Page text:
Der Untergang   2004   Germany Downfall
Downfall Image Cover
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Director:Oliver Hirschbiegel
Studio:Sony Pictures
Writer:Joachim Fest, Traudl Junge
IMDb Rating:8.4 (104,159 votes)
Awards:Nominated for Oscar. Another 14 wins & 13 nominations
Genre:Biography, Drama, History, War
Duration:155 min
Languages:German
IMDb:0363163
Amazon:B0009RCPUC
Search:NetflixYouTube
Oliver Hirschbiegel  ...  (Director)
Joachim Fest, Traudl Junge  ...  (Writer)
 
Bruno Ganz  ...  Adolf Hitler
Alexandra Maria Lara  ...  Traudl Junge
Corinna Harfouch  ...  Magda Goebbels
Ulrich Matthes  ...  Joseph Goebbels
Juliane Köhler  ...  Eva Braun
Heino Ferch  ...  Albert Speer
Christian Berkel  ...  Prof. Dr. Ernst-Günter Schenck
Matthias Habich  ...  Prof. Dr. Werner Haase
Thomas Kretschmann  ...  SS-Gruppenführer Hermann Fegelein
Michael Mendl  ...  General der Artillerie Helmuth Weidling
André Hennicke  ...  SS-Brigadeführer Wilhelm Mohnke
Ulrich Noethen  ...  Reichsführer SS Heinrich Himmler
Birgit Minichmayr  ...  Gerda Christian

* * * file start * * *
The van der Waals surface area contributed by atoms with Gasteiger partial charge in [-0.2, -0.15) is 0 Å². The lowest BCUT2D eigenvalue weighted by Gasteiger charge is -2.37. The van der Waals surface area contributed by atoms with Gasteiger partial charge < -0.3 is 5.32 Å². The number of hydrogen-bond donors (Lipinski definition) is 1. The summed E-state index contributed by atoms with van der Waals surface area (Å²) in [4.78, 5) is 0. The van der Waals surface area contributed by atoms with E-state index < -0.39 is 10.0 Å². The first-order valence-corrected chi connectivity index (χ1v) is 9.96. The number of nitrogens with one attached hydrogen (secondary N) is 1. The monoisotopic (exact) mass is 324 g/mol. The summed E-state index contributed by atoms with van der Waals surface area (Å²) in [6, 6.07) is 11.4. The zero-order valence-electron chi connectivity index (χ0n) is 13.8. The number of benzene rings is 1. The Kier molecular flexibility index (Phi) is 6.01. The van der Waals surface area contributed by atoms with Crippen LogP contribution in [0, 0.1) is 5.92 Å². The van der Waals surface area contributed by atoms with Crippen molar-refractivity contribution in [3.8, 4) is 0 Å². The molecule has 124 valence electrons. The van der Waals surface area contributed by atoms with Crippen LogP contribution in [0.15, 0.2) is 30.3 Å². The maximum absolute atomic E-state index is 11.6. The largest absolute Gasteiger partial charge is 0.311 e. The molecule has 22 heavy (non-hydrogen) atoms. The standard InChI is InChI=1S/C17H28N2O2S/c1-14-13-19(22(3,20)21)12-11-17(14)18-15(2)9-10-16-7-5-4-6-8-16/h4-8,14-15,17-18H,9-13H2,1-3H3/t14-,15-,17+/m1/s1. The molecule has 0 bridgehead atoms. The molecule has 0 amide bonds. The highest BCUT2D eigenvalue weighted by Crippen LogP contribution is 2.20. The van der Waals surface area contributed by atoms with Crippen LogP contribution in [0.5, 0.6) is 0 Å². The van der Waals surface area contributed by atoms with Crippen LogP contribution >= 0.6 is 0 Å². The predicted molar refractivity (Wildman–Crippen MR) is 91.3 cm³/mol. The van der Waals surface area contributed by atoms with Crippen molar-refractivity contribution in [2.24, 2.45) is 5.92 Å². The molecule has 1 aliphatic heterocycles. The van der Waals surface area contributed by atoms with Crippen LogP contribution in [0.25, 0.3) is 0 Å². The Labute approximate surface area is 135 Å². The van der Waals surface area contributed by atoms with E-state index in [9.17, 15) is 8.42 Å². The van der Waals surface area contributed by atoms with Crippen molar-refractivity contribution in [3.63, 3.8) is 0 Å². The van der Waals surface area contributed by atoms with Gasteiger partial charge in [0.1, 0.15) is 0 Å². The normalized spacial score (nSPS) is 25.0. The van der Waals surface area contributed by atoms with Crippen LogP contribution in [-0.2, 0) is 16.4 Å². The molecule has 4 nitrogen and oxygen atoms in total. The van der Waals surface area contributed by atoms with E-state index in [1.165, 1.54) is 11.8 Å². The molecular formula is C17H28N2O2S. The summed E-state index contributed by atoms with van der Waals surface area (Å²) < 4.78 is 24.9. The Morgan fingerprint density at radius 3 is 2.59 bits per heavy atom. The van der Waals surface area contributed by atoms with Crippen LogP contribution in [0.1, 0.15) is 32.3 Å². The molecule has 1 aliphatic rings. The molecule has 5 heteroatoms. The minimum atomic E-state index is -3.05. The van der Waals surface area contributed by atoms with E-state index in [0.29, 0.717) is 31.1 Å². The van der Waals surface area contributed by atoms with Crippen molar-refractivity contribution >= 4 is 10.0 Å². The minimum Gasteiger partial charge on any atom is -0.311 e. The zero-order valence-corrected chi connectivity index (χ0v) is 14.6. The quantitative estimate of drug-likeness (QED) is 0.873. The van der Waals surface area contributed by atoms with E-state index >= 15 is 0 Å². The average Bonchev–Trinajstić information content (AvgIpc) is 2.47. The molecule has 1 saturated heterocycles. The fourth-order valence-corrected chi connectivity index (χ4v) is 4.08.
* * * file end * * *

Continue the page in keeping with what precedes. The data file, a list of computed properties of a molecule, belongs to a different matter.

Rolf Kanies  ...  General der Infanterie Hans Krebs
Justus von Dohnanyi  ...  General der Infanterie Wilhelm Burgdorf
Rainer Klausmann  ...  Cinematographer
Justus von Dohnányi  ...  General der Infanterie Wilhelm Burgdorf
Comments: April 1945, a nation awaits its...

Summary: The riveting subject of Downfall is nothing less than the disintegration of Adolf Hitler in mind, body, and soul. A 2005 Academy Award nominee for best foreign language film, this German historical drama stars Bruno Ganz (Wings of Desire) as Hitler, whose psychic meltdown is depicted in sobering detail, suggesting a fallen, pathetic dictator on the verge on insanity, resorting to suicide (along with Eva Braun and Joseph and Magda Goebbels) as his Nazi empire burns amidst chaos in mid-1945. While staging most of the film in the claustrophobic bunker where Hitler spent his final days, director Oliver Hirschbiegel (Das Experiment) dares to show the gentler human side of der Fuehrer, as opposed to the pure embodiment of evil so familiar from many other Nazi-era dramas. This balanced portrayal does not inspire sympathy, however: We simply see the complexity of Hitler's character in the greater context of his inevitable downfall, and a more realistic (and therefore more horrifying) biographical portrait of madness on both epic and intimate scales. By ending with a chilling clip from the 2002 documentary Blind Spot: Hitler's Secretary, this unforgettable film gains another dimension of sobering authenticity. --Jeff Shannon


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